Does the phrase “disciple prayer band” bring to mind an image of Simon Peter, Andrew, Thomas, and the gang praying in an upper room? Perhaps in your mind’s eye you see early Christians gathering secretly to worship together? Or maybe you imagine an actual group of musicians–a band–bowing their heads. None of these are inaccurate, but they’re also not the subject of today’s musings.
At our church (please see below for more information about New Life Methodist), we have formed several disciple prayer bands over the past few months, and those of us who have participated have been immeasurably blessed.
What’s a prayer band, you ask? You can find much more information in the Discipleship Bands Field Guide, but I’ll give you an overview–a “quickstart guide,” if you will. The quotations in today’s article come directly from the above link.
First, a little history. John Wesley, a cleric, theologian, and evangelist, founded the Methodist movement within the Church of England in the 18th century. He was originally introduced to a form of band meetings in 1738 when he observed them in the Moravian church. Wesley’s band meetings, small groups divided by gender and marital status, provided a place for people to speak about their lives without reserve. He believed that “a holy life cannot be lived out alone, but only can be lived out in relationship to other Christians.”
Today’s bands don’t necessarily replicate Wesley’s band meeting model exactly. In short, we meet together, share our lives together, and pray for one another.
A discipleship band is neither a traditional small group nor a typical accountability group. The primary curriculum is the lives of its participants, joined together in the fellowship of the Holy Spirit.
Our bands are flexible, and not necessarily meant to be long-term, although in some cases, that may happen. After meeting weekly for four to six weeks, we re-evaluate. Perhaps the band wants to stay together. Perhaps a member wants to step back for awhile. The hope is that members will step out and form their own bands, with the result of forming multiple disciple-like connections within the congregation.
In the Discipleship Bands Field Guide, authors Mark Benjamin and J.D. Walt explain that a discipleship band is for:
…anyone who desires to grow in love for God and neighbor. It is for those desiring to share life on a deeper level with a few others. It is for those who wish to share joys and burdens and pray and be prayed for. Most important, these groups are for ordinary, everyday people who face real life and want to journey with real people.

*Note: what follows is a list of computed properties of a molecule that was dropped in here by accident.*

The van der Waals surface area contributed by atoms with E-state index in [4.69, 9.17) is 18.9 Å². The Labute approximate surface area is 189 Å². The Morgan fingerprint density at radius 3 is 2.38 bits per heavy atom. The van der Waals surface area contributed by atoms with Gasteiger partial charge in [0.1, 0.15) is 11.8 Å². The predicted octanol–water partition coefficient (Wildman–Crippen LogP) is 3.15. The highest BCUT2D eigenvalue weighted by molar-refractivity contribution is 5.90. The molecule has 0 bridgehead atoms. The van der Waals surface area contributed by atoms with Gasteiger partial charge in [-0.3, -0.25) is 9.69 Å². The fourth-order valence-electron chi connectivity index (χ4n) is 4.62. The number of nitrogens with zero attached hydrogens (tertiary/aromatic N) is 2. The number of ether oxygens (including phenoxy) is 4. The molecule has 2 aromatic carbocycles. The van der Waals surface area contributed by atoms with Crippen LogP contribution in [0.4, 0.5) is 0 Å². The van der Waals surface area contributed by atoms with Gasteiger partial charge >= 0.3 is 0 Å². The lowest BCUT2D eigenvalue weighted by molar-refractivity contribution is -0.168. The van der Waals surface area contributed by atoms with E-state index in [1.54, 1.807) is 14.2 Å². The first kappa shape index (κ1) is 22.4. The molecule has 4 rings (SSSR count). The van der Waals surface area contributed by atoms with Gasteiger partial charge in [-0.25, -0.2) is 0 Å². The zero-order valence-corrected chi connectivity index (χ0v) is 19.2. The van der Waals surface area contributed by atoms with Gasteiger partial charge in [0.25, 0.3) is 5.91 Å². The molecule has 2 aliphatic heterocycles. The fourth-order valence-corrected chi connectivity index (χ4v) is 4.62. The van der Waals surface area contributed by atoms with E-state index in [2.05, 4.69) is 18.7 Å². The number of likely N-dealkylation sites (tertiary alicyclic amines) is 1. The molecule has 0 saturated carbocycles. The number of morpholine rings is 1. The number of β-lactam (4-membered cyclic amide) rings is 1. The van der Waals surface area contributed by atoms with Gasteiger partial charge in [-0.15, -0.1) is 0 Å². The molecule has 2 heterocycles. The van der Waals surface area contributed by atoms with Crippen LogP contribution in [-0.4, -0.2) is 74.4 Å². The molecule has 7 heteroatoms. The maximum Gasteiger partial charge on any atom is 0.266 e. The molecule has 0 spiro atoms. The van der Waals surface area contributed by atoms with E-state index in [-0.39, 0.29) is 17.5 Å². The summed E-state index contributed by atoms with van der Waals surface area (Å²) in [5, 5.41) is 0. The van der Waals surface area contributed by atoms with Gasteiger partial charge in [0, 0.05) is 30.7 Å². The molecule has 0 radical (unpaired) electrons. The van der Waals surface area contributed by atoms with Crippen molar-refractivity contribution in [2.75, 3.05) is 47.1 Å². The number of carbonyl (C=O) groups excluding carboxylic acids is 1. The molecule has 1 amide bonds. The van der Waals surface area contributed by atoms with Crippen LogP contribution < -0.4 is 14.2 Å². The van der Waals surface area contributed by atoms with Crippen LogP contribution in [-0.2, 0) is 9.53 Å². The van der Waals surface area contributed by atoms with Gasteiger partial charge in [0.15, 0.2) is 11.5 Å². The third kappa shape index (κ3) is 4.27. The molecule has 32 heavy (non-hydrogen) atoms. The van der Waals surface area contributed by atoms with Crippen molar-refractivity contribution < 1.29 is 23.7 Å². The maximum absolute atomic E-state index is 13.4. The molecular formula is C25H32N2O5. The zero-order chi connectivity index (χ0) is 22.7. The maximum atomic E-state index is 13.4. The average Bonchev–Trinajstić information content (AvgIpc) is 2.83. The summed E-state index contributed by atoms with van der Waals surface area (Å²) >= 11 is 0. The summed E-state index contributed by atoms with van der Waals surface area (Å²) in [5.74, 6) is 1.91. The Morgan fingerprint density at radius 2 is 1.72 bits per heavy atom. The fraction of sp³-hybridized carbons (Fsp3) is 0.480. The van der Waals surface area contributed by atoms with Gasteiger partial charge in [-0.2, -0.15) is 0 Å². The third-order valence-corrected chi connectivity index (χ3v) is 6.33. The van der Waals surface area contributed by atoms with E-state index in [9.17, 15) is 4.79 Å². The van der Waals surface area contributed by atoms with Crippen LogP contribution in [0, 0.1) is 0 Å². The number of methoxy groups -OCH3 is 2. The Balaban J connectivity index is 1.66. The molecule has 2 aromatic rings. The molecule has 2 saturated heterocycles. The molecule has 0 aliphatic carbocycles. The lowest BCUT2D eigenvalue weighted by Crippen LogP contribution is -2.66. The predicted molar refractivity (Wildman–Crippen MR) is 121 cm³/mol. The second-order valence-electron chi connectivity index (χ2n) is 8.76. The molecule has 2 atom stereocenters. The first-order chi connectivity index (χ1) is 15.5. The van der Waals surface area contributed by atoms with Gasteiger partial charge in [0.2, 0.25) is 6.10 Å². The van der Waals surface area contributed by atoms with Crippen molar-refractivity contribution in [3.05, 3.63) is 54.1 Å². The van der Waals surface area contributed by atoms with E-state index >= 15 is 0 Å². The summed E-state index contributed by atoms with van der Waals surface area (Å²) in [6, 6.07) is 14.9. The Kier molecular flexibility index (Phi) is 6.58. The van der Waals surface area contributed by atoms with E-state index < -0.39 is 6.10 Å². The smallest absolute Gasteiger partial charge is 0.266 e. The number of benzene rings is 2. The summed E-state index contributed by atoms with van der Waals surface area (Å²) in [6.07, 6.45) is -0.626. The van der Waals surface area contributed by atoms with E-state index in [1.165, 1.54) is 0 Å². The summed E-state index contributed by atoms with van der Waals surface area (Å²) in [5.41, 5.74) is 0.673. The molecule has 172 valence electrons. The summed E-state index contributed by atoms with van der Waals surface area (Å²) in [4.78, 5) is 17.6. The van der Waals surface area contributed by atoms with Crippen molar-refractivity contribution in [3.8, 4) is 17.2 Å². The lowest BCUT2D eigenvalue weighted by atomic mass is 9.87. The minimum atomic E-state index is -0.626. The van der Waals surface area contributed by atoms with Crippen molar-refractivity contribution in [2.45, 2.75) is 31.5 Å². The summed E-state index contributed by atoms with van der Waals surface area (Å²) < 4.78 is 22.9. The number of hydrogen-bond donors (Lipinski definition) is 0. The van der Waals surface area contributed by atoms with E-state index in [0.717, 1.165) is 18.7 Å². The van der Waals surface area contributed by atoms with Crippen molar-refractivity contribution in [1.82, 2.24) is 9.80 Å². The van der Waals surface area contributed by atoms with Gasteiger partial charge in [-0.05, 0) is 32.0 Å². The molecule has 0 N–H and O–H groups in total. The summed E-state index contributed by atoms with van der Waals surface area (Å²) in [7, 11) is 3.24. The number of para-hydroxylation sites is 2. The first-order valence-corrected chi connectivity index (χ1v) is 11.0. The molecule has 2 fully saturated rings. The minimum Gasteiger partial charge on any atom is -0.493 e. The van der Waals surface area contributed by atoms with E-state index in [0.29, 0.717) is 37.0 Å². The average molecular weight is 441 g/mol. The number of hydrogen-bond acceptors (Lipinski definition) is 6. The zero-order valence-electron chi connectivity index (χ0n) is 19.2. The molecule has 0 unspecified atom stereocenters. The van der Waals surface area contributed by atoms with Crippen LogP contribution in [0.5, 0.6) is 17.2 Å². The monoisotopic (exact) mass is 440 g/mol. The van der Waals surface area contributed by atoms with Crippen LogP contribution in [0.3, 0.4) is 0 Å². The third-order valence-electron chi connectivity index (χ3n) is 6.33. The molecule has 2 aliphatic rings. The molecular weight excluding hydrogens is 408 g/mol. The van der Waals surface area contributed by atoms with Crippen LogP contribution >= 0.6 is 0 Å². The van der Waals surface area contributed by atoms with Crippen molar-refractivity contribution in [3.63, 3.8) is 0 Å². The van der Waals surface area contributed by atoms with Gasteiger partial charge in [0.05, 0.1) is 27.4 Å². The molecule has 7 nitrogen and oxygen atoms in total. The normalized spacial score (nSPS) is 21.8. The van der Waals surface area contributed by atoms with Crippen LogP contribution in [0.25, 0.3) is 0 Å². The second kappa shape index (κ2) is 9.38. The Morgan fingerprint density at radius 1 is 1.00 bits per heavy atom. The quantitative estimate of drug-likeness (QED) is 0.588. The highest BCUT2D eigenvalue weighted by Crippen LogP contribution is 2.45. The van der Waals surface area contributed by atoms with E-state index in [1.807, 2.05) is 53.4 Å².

Every prayer band is unique in the way it operates, but they all follow these general guidelines:
We respect the clock. Meetings seldom run over one hour.
Every member has permission to skip a question.
When someone is sharing, we listen deeply. We don’t give advice or interrupt.
Everything shared is strictly confidential. Members do not share another person’s story, struggles, successes, sins, or secrets outside the group. What happens in prayer band stays in prayer band!
Here’s what happens in the band meetings that I’ve participated in. Our opening and closing prayers are adapted from Ephesians 5:14 and 3:16–21.
The opening prayer:
Heavenly Father, we pray that out of your glorious riches you would strengthen us with power through your Spirit in our inner being, so that Christ may dwell in our hearts through faith. And we pray that we, being rooted and established in love, may have power, together with all the Lord’s holy people, to grasp how wide and long and high and deep is the love of Christ, and to know this love that surpasses knowledge—that we may be filled to the measure of all the fullness of God. We ask this in Jesus’ name, Amen.
After the opening prayer, we take turns answering the following questions:
How is it with your soul?
What are your struggles and successes?
How might the Spirit and Scriptures be speaking in your life?
After each member speaks, we pray for that person. After all have spoken, we close with the following prayer:
Now to Him who is able to do immeasurably more than all we ask or imagine, according to His power that is at work within us, to Him be glory in the church and in Christ Jesus throughout all generations, for ever and ever! Amen.
My personal experience with a prayer band has been that we have truly become sisters in Christ, and these kinds of friendships strengthen our lives as well as the life of our church.
While prayer bands could be formed outside of a church setting, I do believe that this type of small group is most beneficial when multiple groups are formed within a congregation. “To be sure, Jesus dwells in our individual lives, but He multiplies His movement through the bonds between us. It’s where two or three are gathered in His name that He presences Himself in powerful ways.”
If your church already has prayer bands, I encourage you to join one. You will find that you become more connected, not only with your band members, but with your church as a whole. If you have questions, feel free to send me a message below on this website.
If you attend New Life Methodist of Pell City, prayerfully consider joining a band! I think–I know–that you will be blessed.
*New Life Methodist of Pell City–We are an independent Methodist Church in the Wesleyan tradition. We are not a United Methodist Church. Our congregation was formed in 2022 when 180 of us exited the UMC over doctrinal differences. For more information about what happened (and is continuing to happen) in the United Methodist Church, see the previously-published articles:
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